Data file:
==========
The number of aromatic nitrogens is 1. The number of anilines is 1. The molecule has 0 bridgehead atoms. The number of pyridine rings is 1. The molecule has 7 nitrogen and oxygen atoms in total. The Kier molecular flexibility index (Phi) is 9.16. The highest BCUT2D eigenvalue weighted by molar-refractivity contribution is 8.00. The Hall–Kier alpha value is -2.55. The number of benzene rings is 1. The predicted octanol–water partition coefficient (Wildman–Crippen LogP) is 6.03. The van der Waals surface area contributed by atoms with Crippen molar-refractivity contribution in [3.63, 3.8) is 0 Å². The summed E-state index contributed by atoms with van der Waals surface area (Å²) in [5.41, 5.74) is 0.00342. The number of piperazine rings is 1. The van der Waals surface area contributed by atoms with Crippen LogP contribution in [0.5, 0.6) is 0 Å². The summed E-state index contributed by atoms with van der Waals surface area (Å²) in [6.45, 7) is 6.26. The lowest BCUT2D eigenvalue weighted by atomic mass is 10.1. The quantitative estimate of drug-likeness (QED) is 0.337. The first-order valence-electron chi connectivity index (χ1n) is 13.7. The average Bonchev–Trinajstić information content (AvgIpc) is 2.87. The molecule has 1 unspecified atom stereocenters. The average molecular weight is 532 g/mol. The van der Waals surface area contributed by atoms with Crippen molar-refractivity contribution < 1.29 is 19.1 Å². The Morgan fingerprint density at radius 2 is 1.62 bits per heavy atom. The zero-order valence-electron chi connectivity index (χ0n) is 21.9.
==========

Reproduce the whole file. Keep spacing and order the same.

The number of aromatic nitrogens is 1. The number of anilines is 1. The molecule has 0 bridgehead atoms. The number of pyridine rings is 1. The molecule has 7 nitrogen and oxygen atoms in total. The Kier molecular flexibility index (Phi) is 9.16. The highest BCUT2D eigenvalue weighted by molar-refractivity contribution is 8.00. The Hall–Kier alpha value is -2.55. The number of benzene rings is 1. The predicted octanol–water partition coefficient (Wildman–Crippen LogP) is 6.03. The van der Waals surface area contributed by atoms with Crippen molar-refractivity contribution in [3.63, 3.8) is 0 Å². The summed E-state index contributed by atoms with van der Waals surface area (Å²) in [5.41, 5.74) is 0.00342. The number of piperazine rings is 1. The van der Waals surface area contributed by atoms with Crippen LogP contribution in [0.5, 0.6) is 0 Å². The summed E-state index contributed by atoms with van der Waals surface area (Å²) in [6.45, 7) is 6.26. The lowest BCUT2D eigenvalue weighted by atomic mass is 10.1. The quantitative estimate of drug-likeness (QED) is 0.337. The first-order valence-electron chi connectivity index (χ1n) is 13.7. The average Bonchev–Trinajstić information content (AvgIpc) is 2.87. The molecule has 1 unspecified atom stereocenters. The average molecular weight is 532 g/mol. The van der Waals surface area contributed by atoms with Crippen molar-refractivity contribution < 1.29 is 19.1 Å². The Morgan fingerprint density at radius 2 is 1.62 bits per heavy atom. The zero-order valence-electron chi connectivity index (χ0n) is 21.9.